For weeks, the toilet paper shelves at most grocery stores and supermarkets have remained empty. As such, even here at MEL, we’ve suggested using not-even-remotely-adjacent toilet paper alternatives to help mitigate the great toilet paper shortage. Rocks, grass, snow and tree branches are but some of the suggestions Cody Lundin, a primitive and urban survival expert, recommended in his book, When All Hell Breaks Loose, per my colleague Magdalene Taylor’s report. “Rocks are a favorite of mine as there seems to be a shape and size for every orifice, but watch out for the sharp parts,” Lundin wrote. “Note: If it’s too hot to pick up, it’s too hot to wipe with. Watch for critters such as scorpions or fire ants in the Southwest.”
Yes, this is what it’s come to: wiping our asses on lukewarm pebbles. Sadly, such a level of desperation applies to nearly all walks of life during the coronavirus pandemic. Restaurants throughout the country, whose livelihoods are mostly on pause as everyone attempts to keep their social distance, are trying their best to do what they can and sell what they can to keep their staff employed and their doors open. And now, that includes the near-mythical roll of toilet paper.
In L.A., Chef Wes Avila’s taco-truck-turned-brick-and-mortar-restaurant, Guerilla Tacos, is offering “emergency taco kits” for $155 that include, along with approximately 60 ready-to-eat tacos — half roasted chicken and half carne asada — one roll of toilet paper to help persuade customers to order takeout. And while that only equates to roughly 16 sheets per taco, in fairness, they were originally hoping to be able to offer people a lot more: Their “emergency taco kit” on March 17th — the first day the kits were offered — included the same package of goods but with four rolls of toilet paper. “But we had to scale it back because we were running out too quickly,” a volunteer helping out her friend, the owner of the restaurant, tells me. “The restaurant buys in bulk and there are three bathrooms, so we had a backstock of toilet paper and we’re clearing out what we can.”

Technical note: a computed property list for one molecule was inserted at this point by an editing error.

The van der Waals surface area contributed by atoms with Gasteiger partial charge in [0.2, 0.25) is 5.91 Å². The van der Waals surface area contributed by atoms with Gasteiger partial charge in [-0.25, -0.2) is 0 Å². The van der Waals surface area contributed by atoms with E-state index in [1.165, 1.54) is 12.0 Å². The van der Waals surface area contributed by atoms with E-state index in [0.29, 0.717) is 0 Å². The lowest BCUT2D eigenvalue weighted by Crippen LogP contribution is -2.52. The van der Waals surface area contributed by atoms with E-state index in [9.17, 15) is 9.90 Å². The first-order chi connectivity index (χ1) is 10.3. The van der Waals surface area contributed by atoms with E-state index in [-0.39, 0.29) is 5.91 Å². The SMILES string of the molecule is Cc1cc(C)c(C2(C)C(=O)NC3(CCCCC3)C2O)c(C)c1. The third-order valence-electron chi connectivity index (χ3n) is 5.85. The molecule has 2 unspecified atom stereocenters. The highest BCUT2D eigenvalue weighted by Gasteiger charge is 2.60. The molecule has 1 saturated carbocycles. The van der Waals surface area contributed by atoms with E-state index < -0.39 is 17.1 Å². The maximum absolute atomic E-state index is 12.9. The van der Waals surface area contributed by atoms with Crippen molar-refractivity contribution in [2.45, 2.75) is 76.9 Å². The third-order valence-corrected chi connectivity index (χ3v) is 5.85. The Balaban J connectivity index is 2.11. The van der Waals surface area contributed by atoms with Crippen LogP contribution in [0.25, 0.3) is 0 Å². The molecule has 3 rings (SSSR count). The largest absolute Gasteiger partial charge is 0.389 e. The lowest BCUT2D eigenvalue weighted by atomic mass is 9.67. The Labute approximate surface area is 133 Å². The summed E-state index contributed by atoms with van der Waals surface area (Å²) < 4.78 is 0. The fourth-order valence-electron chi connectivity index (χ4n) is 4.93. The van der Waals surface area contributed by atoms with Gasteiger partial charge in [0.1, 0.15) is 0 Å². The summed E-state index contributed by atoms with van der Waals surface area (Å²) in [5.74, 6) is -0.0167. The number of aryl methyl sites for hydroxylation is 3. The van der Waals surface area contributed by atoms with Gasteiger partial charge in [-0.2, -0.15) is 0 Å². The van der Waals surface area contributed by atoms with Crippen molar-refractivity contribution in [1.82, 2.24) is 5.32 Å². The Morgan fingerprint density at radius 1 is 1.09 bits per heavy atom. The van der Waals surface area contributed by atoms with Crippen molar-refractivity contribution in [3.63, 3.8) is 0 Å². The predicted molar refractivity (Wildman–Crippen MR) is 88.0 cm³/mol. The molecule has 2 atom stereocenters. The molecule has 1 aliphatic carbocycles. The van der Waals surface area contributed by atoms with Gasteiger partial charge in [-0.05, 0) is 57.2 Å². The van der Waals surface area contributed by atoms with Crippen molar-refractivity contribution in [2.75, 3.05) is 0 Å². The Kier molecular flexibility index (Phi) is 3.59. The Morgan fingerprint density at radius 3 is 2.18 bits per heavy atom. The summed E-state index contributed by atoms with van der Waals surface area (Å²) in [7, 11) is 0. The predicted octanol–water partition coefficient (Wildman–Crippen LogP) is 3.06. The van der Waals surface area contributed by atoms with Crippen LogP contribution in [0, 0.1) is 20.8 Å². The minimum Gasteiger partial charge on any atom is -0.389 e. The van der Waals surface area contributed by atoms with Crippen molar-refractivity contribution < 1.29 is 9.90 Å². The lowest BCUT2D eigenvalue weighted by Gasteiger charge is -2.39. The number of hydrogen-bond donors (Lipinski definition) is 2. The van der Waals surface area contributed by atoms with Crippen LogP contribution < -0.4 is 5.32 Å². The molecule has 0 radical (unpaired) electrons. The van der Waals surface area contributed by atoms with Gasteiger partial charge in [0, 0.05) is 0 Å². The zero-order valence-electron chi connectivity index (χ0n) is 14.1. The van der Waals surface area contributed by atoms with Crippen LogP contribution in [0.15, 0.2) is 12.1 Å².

The same volunteer explains that the restaurant began promoting its “emergency taco kit” via their various social media channels. “We have a decent following [56,000 followers on Instagram] and it’s the first banner you see when you log on,” she tells me.
Stephen Sakulsky, the general manager of Osteria La Buca, an upscale Italian restaurant in L.A., tells me that they, too, had a backstock of toilet paper and are selling it in packs of two for $4 on their newly established online marketplace. In addition to toilet paper, they’re also selling other essential groceries like beer, pasta, tomatoes, milk, eggs, and of course, prosciutto, in order to stave off having to close down their business completely.
But it’s not just restaurants in L.A. that have had to pivot their business models to adapt to these unprecedented times of enforced social isolation. All over the country, restaurant owners are looking into their stockrooms to sell what they can to keep their business from drowning. At DeSarno’s, a restaurant in Charlotte, meal deals also include a roll of toilet paper. “The meals feed 2-3 people and include a side and bread — along with a roll of toilet paper — for $19.95,” reports the Charlotte Observer. Per the same report, Paper Plane Deli & Market — a newly opened deli in Charlotte — took it one step further and is “giving out free toilet paper to anyone who needs it — as long as its supply lasts.”
There are other restaurant owners — those lucky enough not to have to siphon from their backstock of toilet paper — giving out rolls of toilet paper free of charge, too. Barry Parker, the owner of Classic Burger in West Springfield, Massachusetts, told Western Mass News that it wasn’t long after he noticed the toilet paper shortage that he realized he had distributors “at his fingertips and could order extra rolls and start giving them away.” “We used three different distributors that ended up getting a quantity of toilet paper that we could give out,” he told the paper. “So I’m hoping other people really need it; you know, if somebody comes out and says, ‘I’m out of toilet paper,’ I’m gonna give you a roll of toilet paper. You don’t need to buy $12 worth of food there.”
There is nothing that prevents restaurants from giving away toilet paper with their food. “It’s the same as putting napkins in your to-go order,” the volunteer at Guerilla Tacos says. And as far as selling a few rolls of toilet paper from your online restaurant marketplace, well, there’s nothing in the law that says you can’t do that either, as long as you’re not charging exorbitant prices for it. “It’s illegal in California to sell essential goods and services at excessive and unjustified prices during a declared emergency,” reports KPTV in its article about eight people who were arrested in California for reselling toilet paper at ridiculous prices. “Violators can face up to a year in jail and a fine up to $10,000.”
Again, though, these restaurants aren’t trying to price gouge customers who, in some cases, have become so desperate for toilet paper that they’ve had to use old T-shirts to wipe. Quite the contrary — they’re just finding innovative ways to keep the lights on. And if that means selling a roll of toilet paper from the stockroom to convince people to take a chance on their tacos, pizza, pasta or latest signature dish, well, then that’s what they’ll do.